After the success of last year’s The Promise, Ben Brown’s superb play about the events leading up to The Balfour Declaration, The Orange Tree Theatre is returning to that most divisive of political conundrums – the Israel-Palestine conflict – with the opening play of its new season.
While The Promise dealt with the political machinations in and around the British government in 1917, Reading Hebron is a far more modern take on Israel-Palestine as it deals with the fallout from the massacre of 29 Muslims by Israeli physician Dr Baruch Goldstein in 1994.
One of the show’s stars, Peter Guinness, who has appeared in a number of blockbuster films including Sleepy Hollow and Alien 3, says that the play looks at the way “a number of Jews, particularly non-Israeli ones, found themselves questioning whether they were somehow implicated” by Goldstein’s actions.
He adds: “The playwright Jason Sherman, as a Canadian Jew, asked himself this question and so the play has a very serious theme. It asks whether this incident was the actions of a lunatic or if it was it the result of a collective mindset.”
In Reading Hebron, the central character, Nathan Abramowitz, wrestles with these very concerns or, as Guiness puts it, “has a nervous breakdown while all of these different characters pop up in his imagination.”
Guinness plays a range of these figments of Abramowitz’s imagination, from businessmen to rabbis, in a production that he expects will stir up its fair share of controversy.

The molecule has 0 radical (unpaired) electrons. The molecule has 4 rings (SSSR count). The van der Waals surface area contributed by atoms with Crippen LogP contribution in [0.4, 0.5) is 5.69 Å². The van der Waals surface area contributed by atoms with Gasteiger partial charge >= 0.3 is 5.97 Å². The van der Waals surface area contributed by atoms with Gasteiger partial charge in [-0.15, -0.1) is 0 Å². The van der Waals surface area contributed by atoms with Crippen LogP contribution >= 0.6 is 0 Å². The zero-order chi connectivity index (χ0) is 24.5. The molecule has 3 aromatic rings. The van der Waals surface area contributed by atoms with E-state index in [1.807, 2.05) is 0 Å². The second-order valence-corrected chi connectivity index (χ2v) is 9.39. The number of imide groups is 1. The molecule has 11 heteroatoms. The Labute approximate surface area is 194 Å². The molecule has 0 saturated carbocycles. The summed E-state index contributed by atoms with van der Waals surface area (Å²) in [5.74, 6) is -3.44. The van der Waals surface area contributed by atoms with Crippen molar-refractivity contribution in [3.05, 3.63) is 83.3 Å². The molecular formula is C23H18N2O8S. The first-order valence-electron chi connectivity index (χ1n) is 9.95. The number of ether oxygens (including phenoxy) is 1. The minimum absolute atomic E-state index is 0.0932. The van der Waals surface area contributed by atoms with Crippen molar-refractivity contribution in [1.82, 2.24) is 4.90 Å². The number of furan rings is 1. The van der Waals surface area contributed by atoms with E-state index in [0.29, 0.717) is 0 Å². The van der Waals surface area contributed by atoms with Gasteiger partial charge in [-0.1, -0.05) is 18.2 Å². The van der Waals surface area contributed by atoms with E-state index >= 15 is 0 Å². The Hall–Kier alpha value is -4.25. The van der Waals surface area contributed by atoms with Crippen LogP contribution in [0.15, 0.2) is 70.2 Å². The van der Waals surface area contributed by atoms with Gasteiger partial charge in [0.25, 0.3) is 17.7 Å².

He says: “Jason is clear the West Bank settlers are not doing the right thing and that the land should be given back to the Palestinians, but hopefully what he does in the play is not so unbalanced. It’s a sensitive area and I think some people will find it offensive – when it was first done in 1995 I understand it was controversial and people walked out.”
Although Guinness admits he doesn’t fancy being pinned against the wall of The Orange Tree pub by irate audience members, he also strongly believes it is vital theatre airs these kind of thorny political issues.
“The situation in the Middle East is no better now than when the play was first done – in fact in many ways it is worse,” he adds.
“People are still dying, blowing themselves up and rockets are still falling in people’s back yards. It is a terrifying situation and what is important about the play is it will make people talk, think and disagree. It is only by talking about these things and confronting the problems that anything will get done.”
Reading Hebron, Orange Tree Theatre, February 9 - March 12, visit orangetree theatre.co.uk